Monthly Archives: November 2015


D supports the common for / while / do-while statements.




For convenience, D has foreach and foreach_reverse.


The code above prints the square of the numbers in the range [0, 10). Notice that the range is inclusive/exclusive, so 10 is not included.
Also note that we didn’t write i‘s type, as it is automatically infered, but you can write it explicitly if you’d like.

You can also iterate over arrays:

But what if’d you like to print the indices of the even numbers?
Fortunately, D’s foreach can provide you with the index as well!


foreach_reverse works like foreach but in reverse order. Using the previous example:

As expected, the same results are printed, in reverse order.

Things to remember

  • for/while/do-while work just like in C, C++
  • foreach / foreach_reverse are more convenient forms of for
  • foreach / foreach_reverse loops can also provide you with the index in the form foreach (index, element)

if statement

Your familiar if-statement

D’s if-statement syntax is the same as other languages with C-style cyntax (C, C++, Java, etc).

Where expression is any expression that can be converted to a boolean value.
As it turns out, a lot of expressions can be converted to a boolean expression.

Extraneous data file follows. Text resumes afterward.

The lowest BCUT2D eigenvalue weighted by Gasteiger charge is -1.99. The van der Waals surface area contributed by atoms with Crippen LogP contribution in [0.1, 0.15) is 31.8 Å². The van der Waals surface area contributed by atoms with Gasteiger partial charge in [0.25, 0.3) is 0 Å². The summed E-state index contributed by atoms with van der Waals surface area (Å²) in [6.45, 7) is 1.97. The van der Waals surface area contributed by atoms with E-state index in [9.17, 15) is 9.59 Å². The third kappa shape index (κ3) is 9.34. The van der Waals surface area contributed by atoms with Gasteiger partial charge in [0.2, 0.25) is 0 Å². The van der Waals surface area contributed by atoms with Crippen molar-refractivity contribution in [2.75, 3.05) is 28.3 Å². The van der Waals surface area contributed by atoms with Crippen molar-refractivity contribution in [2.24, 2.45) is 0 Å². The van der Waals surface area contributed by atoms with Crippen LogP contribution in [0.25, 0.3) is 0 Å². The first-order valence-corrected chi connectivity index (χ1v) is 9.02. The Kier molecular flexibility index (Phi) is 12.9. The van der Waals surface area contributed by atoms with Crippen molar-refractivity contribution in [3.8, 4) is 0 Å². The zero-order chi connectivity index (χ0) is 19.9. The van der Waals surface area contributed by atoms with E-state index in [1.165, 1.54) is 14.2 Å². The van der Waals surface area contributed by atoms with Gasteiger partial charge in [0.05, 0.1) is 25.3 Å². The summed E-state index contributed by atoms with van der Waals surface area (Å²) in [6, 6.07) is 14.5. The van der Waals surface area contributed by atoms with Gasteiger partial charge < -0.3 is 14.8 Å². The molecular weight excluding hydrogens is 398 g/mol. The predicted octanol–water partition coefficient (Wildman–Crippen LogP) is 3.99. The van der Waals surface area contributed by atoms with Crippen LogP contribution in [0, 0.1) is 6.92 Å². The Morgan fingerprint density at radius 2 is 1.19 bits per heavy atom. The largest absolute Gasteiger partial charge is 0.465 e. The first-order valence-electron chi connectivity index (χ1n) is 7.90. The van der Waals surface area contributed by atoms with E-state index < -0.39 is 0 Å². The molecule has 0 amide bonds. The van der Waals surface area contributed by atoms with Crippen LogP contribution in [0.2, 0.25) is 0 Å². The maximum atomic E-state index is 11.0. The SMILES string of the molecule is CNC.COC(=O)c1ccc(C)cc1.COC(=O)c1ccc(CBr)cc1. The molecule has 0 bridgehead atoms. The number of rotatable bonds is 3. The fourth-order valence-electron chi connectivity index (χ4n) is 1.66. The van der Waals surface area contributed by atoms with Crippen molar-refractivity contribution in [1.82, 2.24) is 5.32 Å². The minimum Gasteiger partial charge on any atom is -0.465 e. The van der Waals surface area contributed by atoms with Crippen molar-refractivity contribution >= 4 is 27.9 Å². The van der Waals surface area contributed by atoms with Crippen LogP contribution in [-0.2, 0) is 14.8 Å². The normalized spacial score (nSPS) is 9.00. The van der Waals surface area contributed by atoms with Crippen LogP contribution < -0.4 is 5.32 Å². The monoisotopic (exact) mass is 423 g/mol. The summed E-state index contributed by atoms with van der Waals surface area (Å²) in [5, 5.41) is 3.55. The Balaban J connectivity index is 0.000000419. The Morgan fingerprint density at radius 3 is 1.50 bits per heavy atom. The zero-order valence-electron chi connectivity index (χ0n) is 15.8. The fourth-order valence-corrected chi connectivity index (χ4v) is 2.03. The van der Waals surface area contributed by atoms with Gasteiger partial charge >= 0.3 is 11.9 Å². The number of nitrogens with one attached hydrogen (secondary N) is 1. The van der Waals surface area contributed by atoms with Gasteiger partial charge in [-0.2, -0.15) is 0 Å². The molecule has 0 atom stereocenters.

• 0 is falsy
    • Applies for (u)int, (u)short, (ulong)
    • All other numbers are truthy
  • 0f and 0.0 are falsy
    • Any other floating point number is truthy, even float.nan and float.infinity!
  • The character literal '\0' is falsy

Array thuthiness

But what about static/dynamic arrays?
To test, let’s use the following template function:

Static arrays

Static arrays cannot be converted to booleans.

Dynamic arrays
  • string literals are truthy, whereas the null string and a string which is an empty array ([]) are falsy.
  • A non-empty array like [1, 2, 3] is truthy. An empty array is falsy.

In the last example, however, even though t‘s length was set to 0, it was truthy! But why?

To understand why, remember that a dynamic array can be thought as:

What the if-statement does it to check whether ptr is null. If it is not null, the expression is truthy, otherwise it’s falsy. It does not care about the length property!
So what happened is that the array’s length was set to 0, but its ptr property was not null. That is the reason the expression was truthy.

Because of this, you must not do

to test whether an array is empty or not, but check its length property.

Things to remember

  • D’s if-statement works more like C/C++’s instead of Java/C#’s
  • 0, 0.0f, 0.0 are falsy
  • nan and infinities are truthy
  • string literals are always truthy
  • Dynamic arrays whose ptr property is null are falsy. Otherwise they are truthy
  • Use the .length property of dynamic arrays to test whether they are empty or not